A pastor’s swift thinking led to a gunman being disarmed during a New Year’s Eve prayer service at a small eastern North Carolina congregation, according to the Fayetteville Observer.
No one was injured during the shocking event that came about as Larry Wright, pastor of the Heal the Land Outreach Ministries in Fayetteville, North Carolina, was praying with about 60 parishioners as they rang in the New Year and spoke about the senseless deaths affecting our country. Suddenly, a man armed with a rifle walked into his church, writes the news outlet.
The gun was in “one hand and an ammo magazine with shiny rounds in the other,” Wright told CNN.
The glint made the retired Army sergeant first class recognize the weapon was real. Still, he was worried the man had one round in the gun.
“I’m the first person to see him and when I saw him, I thought it was a dummy gun, but then I saw the bullet clip in his hand and the bullets were shining,” he said.
Instead of an altercation, the man asked the church to pray for him. Then a deacon and three others hugged the man, the site reports. He then apologized to them, saying “he intended to do something terrible that night. But the Lord spoke to him,” writes the news outlet.
Via the Observer:
Wright stepped down quickly from the pulpit when he saw the man, who appeared to be in his late 20s. The man continued moving toward the front of the church, pointing the rifle into the air. The two met, near the front of the sanctuary. “Can I help you?’’ the pastor asked the man.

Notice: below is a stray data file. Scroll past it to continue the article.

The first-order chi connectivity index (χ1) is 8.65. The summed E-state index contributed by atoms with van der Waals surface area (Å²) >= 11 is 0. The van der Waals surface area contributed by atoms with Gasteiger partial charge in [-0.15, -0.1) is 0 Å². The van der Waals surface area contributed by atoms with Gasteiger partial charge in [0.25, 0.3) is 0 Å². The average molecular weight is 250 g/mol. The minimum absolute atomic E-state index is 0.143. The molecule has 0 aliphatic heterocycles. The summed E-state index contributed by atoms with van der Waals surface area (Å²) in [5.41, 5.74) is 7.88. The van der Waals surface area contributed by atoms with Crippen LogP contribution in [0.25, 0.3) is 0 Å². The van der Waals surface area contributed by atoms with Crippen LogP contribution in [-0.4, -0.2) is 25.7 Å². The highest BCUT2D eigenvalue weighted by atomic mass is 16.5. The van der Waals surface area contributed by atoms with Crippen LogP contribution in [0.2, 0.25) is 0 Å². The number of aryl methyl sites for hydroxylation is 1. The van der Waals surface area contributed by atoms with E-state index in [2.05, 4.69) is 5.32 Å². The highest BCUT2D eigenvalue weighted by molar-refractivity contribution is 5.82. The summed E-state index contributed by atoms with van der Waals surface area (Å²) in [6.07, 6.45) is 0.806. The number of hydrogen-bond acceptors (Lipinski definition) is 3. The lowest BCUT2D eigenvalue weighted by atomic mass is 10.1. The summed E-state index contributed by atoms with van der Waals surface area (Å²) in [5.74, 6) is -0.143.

Wright, who is a 57-year-old retired soldier, said the man’s answer determined his next action. “If he was belligerent, I was going to tackle him,” said Wright, who is 6-foot-2 and 230 pounds.
But the stranger was calm, and Wright took the weapon from him. He then patted him down, and the pastor summoned four strong deacons to embrace the disarmed man, in an effort to make him feel welcome.
Wright then prayed for the man, who fell to his knees and began crying.
The man was then invited to sit on the front pew, and Wright resumed the Watch Night service. During the altar call at the conclusion, the man came forward and asked for salvation.
Someone had called 911, and before the service had ended, police had arrived. But Wright said he asked the police to remain outside. “I didn’t want to interrupt the service,” said the two-term councilman, whose church members call him Bishop Wright.
Police Department spokesman Lt. David McLaurin said the incident was noted as a “Call for Service.’’ Notes regarding the call, McLaurin said, indicated the man was taken to Cape Fear Valley Medical Center at his request as a voluntary commitment.
This was truly a holiday miracle. Who could forget what happened over the summer at Emanuel AME in Charleston, South Carolina when a stranger asked to join a prayer group?
Wright said he never got the man’s last name before he was escorted away, but he hopes to contact him again. “I want to follow up with him and see that he’s getting the help and resources he needs,” Wright said.